From the Risk Management Agency
Q: Soft white wheat protein levels are really high this year. Is RMA taking that into consideration, and does the RMA price reflect the value of SWW at 10.5 percent protein instead of SWW value generically?
A: A single harvest price is issued by RMA, which reflects a normal range of protein (10.5 percent). The price does not reflect wheat that has abnormally high or low protein levels.
Q: In the Commodity Exchange Price Provisions – Wheat document, it states prices for the Portland Merchants Exchange (PME), soft white wheat are used to compute the winter type harvest price for crop insurance. I can’t find the PME prices. Where can I look to see prices that RMA is using?
A: The soft white wheat prices reported by PME are from USDA’s Agricultural Marketing Service (AMS). The prices used to compute the harvest price for crop insurance come from this report: https://mymarketnews.ams.usda.gov/viewReport/3148 – reference prices under the US #1 Soft White Wheat (Bulk) heading.
Q: How is the winter wheat harvest price determined?
A: The winter wheat harvest price is calculated from daily prices during the month of August. The daily prices are computed by averaging the midpoints of the ranges of cash prices that AMS reports for August and September deliveries. For example, assume AMS reports the following cash price ranges for August 5: August delivery – $5.50-$5.60 per bushel; September delivery – $5.60-$5.70 per bushel. The midpoints ($5.55 and $5.65) are averaged to derive the August 5 daily price: $5.60 per bushel.
Q: Does RMA have a tool that shows the winter wheat harvest price?
A: RMA provides pricing information on its Price Discovery tool at https://prodwebnlb.rma.usda.gov/apps/PriceDiscovery. The Price Discovery tool can also be obtained from the home page of the RMA website at Home | RMA (usda.gov) by selecting the ‘Tools’ tab, which provides a drop-down table of options. Once in Price Discovery, select the fields of interest. For example: ‘Your Price’ for a specific price, ‘2021’, ‘Wheat’, ‘Winter’ type, ‘Conventional’ practice, ‘Washington’, ‘Sep 30’ sales closing date. Price Discovery will return a page with relevant pricing information, including the contract/exchange, the harvest price discovery period and the harvest price. Select the ‘Harvest Daily Price’ tab to see a drop-down table of daily prices (i.e., ‘ending values’) and the cumulative harvest price to date. (Note: If the selected fields are for ‘Many Prices’, Price Discovery will return a table with a line for each price of interest based on the criteria you selected. Select the information tab on the left of the line to obtain specific pricing information.)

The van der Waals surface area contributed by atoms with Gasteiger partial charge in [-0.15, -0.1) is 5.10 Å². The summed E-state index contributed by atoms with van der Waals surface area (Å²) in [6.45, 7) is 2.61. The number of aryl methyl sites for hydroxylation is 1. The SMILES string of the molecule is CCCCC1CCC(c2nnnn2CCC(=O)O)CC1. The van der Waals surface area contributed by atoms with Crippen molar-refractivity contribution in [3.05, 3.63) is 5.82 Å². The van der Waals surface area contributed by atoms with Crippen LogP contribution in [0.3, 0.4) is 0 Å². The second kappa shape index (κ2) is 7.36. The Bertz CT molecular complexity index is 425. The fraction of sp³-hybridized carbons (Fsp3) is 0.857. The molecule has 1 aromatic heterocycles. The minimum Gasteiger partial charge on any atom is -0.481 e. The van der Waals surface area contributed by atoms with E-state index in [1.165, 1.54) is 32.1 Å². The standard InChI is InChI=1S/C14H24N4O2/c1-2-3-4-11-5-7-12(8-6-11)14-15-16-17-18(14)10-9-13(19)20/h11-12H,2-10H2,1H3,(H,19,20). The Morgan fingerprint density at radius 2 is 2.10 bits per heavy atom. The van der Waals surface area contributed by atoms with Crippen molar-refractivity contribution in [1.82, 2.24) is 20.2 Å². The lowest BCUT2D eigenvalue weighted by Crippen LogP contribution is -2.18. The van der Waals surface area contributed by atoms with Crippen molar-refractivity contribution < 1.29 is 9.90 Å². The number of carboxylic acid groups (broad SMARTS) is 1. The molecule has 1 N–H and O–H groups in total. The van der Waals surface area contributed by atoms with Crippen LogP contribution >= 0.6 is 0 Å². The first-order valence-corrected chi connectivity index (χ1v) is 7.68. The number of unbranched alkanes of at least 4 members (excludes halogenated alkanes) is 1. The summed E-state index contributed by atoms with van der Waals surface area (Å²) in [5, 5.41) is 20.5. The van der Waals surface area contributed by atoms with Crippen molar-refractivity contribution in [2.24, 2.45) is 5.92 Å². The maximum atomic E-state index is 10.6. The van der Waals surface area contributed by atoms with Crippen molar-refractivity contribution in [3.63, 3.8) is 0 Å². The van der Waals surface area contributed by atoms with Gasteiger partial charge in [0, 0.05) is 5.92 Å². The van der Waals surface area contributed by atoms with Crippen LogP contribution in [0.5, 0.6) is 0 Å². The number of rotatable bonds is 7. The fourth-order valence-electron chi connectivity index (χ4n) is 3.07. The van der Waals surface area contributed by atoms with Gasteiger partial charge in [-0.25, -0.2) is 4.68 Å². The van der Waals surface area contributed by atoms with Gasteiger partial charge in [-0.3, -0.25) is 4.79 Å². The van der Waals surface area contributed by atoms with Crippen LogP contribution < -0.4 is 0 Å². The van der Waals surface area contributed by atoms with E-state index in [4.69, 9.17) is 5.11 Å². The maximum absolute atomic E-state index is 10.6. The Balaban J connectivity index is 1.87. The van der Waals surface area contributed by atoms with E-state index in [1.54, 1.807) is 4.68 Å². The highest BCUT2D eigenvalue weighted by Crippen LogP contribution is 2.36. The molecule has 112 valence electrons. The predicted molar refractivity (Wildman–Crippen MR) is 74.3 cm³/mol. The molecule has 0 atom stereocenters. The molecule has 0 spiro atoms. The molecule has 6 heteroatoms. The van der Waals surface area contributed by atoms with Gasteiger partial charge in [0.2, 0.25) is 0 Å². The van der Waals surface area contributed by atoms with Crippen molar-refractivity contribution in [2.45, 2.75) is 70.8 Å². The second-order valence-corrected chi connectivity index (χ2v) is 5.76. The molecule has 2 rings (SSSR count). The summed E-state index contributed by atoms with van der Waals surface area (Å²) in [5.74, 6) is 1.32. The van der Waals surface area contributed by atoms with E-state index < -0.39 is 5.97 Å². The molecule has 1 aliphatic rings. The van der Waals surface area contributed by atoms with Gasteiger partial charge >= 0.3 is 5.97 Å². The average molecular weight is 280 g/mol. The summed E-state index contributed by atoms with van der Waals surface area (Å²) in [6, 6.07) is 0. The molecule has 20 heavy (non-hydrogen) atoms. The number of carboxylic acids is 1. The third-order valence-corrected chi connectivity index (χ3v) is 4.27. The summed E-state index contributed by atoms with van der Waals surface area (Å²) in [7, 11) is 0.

Q: I farm in Washington, is the same price used across the state or other areas?
A: A single winter wheat harvest price is used for California (9/30 sales closing date), Idaho, Nevada, Oregon, Utah and Washington.
Q: I am an elevator, and I reported bids to Agricultural Marketing Service (AMS). Are my prices reflected in the AMS prices used to establish the harvest price for crop insurance?
A: Only bids from participating elevators that export soft white wheat to other countries are captured and reported by AMS. Bids from other elevators are not included, and the harvest prices issued by RMA are not designed to reflect local prices at any particular elevator. It is important to use a price for crop insurance that is designed to be reflective of the market as a whole, and not any single local elevator.
Q: Why don’t the bid prices reported by the Agricultural Marketing Service (AMS) match the bids at my local elevator?
A: Only bids from exporting elevators are captured and reported by AMS. The bid prices of export elevators reflect prices the elevators are willing to pay at the time the prices were reported, for soft white wheat delivered by rail or barge to that elevator. Thus, the harvest price issued by RMA is not designed to reflect local prices at any particular elevator.
Many factors impact individual prices of local elevators. Most prominent are the geographic location of an elevator, which determines how far that elevator may have to ship grain to sell to end users or export elevators, and the means it has to do so (truck, rail, barge), as well as the unique growing conditions that impact wheat production and quality that year. Given all the reasons prices can vary between elevators in a given year, it is important to use a price for crop insurance that is designed to be reflective of the market as a whole, and not any single local elevator.
Q: Why is there sometimes such a large range between the low and high bid prices AMS reports?
A: The prices AMS reports are dependent upon the prices export elevators report to AMS. Depending on each elevator’s own situation, and its individual demand for soft white wheat on any particular day, elevator bids can vary, particularly on a single day. These differences can be greater in years, like this one, where supplies of wheat with desired protein levels are low.
Q: Does RMA plan to adjust the prices reported by AMS in early August higher, since these early prices are lower than prices reported later in the month?
A: In accordance with the crop policy, RMA will use the values reported by AMS and will not adjust those values.